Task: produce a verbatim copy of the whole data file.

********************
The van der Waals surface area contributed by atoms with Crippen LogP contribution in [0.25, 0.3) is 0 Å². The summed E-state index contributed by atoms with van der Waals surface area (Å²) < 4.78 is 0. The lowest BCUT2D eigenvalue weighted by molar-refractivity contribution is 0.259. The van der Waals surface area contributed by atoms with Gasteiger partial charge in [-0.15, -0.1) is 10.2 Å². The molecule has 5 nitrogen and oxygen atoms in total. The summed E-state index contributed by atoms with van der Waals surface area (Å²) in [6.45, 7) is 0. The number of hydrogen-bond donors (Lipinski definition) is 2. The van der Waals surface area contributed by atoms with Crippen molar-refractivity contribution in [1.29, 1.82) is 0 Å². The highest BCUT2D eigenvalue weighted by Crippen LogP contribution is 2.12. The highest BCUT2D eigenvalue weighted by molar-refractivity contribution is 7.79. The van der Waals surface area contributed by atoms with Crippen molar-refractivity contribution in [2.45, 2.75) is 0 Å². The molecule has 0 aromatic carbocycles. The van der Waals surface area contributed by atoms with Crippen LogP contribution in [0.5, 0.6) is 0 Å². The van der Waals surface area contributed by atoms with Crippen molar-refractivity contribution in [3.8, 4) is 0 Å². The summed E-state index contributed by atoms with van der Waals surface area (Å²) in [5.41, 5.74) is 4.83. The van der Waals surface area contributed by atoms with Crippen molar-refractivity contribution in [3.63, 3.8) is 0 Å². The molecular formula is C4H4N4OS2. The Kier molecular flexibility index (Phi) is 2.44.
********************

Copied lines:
The van der Waals surface area contributed by atoms with Crippen LogP contribution in [0.25, 0.3) is 0 Å². The summed E-state index contributed by atoms with van der Waals surface area (Å²) < 4.78 is 0. The lowest BCUT2D eigenvalue weighted by molar-refractivity contribution is 0.259. The van der Waals surface area contributed by atoms with Gasteiger partial charge in [-0.15, -0.1) is 10.2 Å². The molecule has 5 nitrogen and oxygen atoms in total. The summed E-state index contributed by atoms with van der Waals surface area (Å²) in [6.45, 7) is 0. The number of hydrogen-bond donors (Lipinski definition) is 2. The van der Waals surface area contributed by atoms with Crippen molar-refractivity contribution in [1.29, 1.82) is 0 Å². The highest BCUT2D eigenvalue weighted by Crippen LogP contribution is 2.12. The highest BCUT2D eigenvalue weighted by molar-refractivity contribution is 7.79. The van der Waals surface area contributed by atoms with Crippen molar-refractivity contribution in [2.45, 2.75) is 0 Å². The molecule has 0 aromatic carbocycles. The van der Waals surface area contributed by atoms with Crippen LogP contribution in [0.5, 0.6) is 0 Å². The van der Waals surface area contributed by atoms with Crippen molar-refractivity contribution in [3.8, 4) is 0 Å². The summed E-state index contributed by atoms with van der Waals surface area (Å²) in [5.41, 5.74) is 4.83. The van der Waals surface area contributed by atoms with Crippen molar-refractivity contribution in [3.63, 3.8) is 0 Å². The molecular formula is C4H4N4OS2. The Kier molecular flexibility index (Phi) is 2.44.